Fidel
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Joined: Apr 29 2004

Yeah I'm out. Thread participants seem more interested in slamming one another than discussing the plight of Egyptians in general.


MegB
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Joined: Nov 28 2001

Welcome to your 24 hour suspension.


MegB
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Timebandit
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Joined: Sep 25 2001

No government party that bases itself in superstition has ever benefitted women.  There are deep seams of misogyny in every facet of Abrahamic religion, even the liberal arms.  Why?  Because you have to ignore large parts of the basis of those religions - their holy books - in order to expunge the misogyny.

Islam, as well as Christianity, is deeply anti-feminist and the Muslim Brotherhood is not in any respect pro-woman.  This does not bode well for the women of Egypt. 

Just as electing Santorum to the American presidency would not have been good for American women.  And we can see how women's rights are being affected in the US under Republicans who are morphing ever more into a faith-based party. 

I don't think it is either Islamophobic or Christophobic to call a duck a duck.


MegB
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Joined: Nov 28 2001

I agree Timebandit.  Support for Islam does not trump women's rights, or the right of babble's women to express their opinions.

That said, Egyptian feminism isn't really comparable with Western feminism, except that they are both representative of a wide variety of opinion, left to right across the political spectrum.

Fundamentalism, conservative by nature, has never been good for women - regardless of the religion.  There is intense debate in Muslim women's communities over whether Sharia law improves the status of women, or further restricts their choices.  There is no monolithic feminist voice in Egypt any more than there is a monolithic feminist voice in the West.

At the very least we need the freedom to discuss all aspects of the issues that affect all women without being shut down. That includes men's attempts to frame our issues for us.


Esther Pinder
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Joined: Jun 24 2012

Egypt is already awash in anti-female behaviour. To the credit of the previous government special train cars were set up for women only, but that only shifts the issue to another location. The society needs fundamental change when it comes to accepting women as complete equals and I really do not see that happening under a religious government.

I think back to the scenes from Tahir Square where every person was male. Where were the women?

 


quizzical
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Joined: Dec 8 2011

Esther Pinder wrote:
Egypt is already awash in anti-female behaviour. To the credit of the previous government special train cars were set up for women only, but that only shifts the issue to another location. The society needs fundamental change when it comes to accepting women as complete equals and I really do not see that happening under a religious government.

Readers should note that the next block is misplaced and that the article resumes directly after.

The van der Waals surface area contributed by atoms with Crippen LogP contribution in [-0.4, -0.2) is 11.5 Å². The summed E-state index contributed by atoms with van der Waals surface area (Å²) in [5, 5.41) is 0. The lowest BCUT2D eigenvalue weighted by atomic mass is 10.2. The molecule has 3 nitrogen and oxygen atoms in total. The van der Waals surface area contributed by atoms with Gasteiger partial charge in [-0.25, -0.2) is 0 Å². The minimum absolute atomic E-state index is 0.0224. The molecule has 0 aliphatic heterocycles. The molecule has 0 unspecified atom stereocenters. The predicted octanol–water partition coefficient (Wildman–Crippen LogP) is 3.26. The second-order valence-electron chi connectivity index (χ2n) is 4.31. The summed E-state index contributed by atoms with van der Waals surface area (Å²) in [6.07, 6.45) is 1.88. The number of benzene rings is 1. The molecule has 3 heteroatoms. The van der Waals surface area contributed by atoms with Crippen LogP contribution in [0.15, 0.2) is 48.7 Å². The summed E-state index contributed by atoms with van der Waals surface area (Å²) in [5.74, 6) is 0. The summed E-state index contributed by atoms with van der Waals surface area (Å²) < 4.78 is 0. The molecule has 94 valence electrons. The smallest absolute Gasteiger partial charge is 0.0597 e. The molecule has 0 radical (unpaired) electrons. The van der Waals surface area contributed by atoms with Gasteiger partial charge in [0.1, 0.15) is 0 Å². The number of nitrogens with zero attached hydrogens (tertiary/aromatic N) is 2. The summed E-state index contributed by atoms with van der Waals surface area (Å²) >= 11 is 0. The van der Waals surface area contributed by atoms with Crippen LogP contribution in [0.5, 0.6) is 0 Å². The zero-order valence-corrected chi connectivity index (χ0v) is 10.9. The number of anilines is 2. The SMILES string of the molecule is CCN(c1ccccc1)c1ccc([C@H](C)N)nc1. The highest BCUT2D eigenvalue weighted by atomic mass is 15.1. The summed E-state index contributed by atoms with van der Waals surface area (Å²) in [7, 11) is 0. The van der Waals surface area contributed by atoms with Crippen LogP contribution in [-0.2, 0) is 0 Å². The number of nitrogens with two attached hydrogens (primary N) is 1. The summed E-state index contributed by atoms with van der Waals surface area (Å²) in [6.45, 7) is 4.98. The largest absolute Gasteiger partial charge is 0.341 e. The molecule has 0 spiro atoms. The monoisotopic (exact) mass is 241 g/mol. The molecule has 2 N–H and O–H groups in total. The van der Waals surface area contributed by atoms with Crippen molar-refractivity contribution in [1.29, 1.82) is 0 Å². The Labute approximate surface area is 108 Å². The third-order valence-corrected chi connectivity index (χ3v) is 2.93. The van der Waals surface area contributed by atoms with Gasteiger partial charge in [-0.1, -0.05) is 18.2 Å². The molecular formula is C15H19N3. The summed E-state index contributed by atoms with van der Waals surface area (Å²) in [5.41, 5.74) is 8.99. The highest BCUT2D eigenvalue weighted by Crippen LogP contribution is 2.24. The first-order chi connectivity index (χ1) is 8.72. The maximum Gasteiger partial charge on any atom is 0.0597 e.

I think back to the scenes from Tahir Square where every person was male. Where were the women?

i think the whole world is awash with "anti-female" behaviour.  society as in the whole world needs  fundamental change in respect to equality.


MegB
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quizzical wrote:

Esther Pinder wrote:
Egypt is already awash in anti-female behaviour. To the credit of the previous government special train cars were set up for women only, but that only shifts the issue to another location. The society needs fundamental change when it comes to accepting women as complete equals and I really do not see that happening under a religious government.

I think back to the scenes from Tahir Square where every person was male. Where were the women?

i think the whole world is awash with "anti-female" behaviour.  society as in the whole world needs  fundamental change in respect to equality.

It's true, it does.  But apart from our individual activism, and our understanding of the relative privilege Western women (European background by far the most privileged) the best we can do right here is stand up for all women's rights, whatever form our feminism takes, and make an example here, in this forum. "Honey, we need to talk."  And more important,  listen.


quizzical
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Joined: Dec 8 2011

yep agree 'bout  white women's privilege. lived experiencing both sides of it most of my life. 'cause i can pass as 'white"- except with hardcore racists - my life experiences as a women has been different than my cousins and  my grandma. 

there's so much to be done in our own communities and IMV that's where we need to start. and not with judging from a place of  illusionary superiority.


Doug
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Joined: Apr 17 2001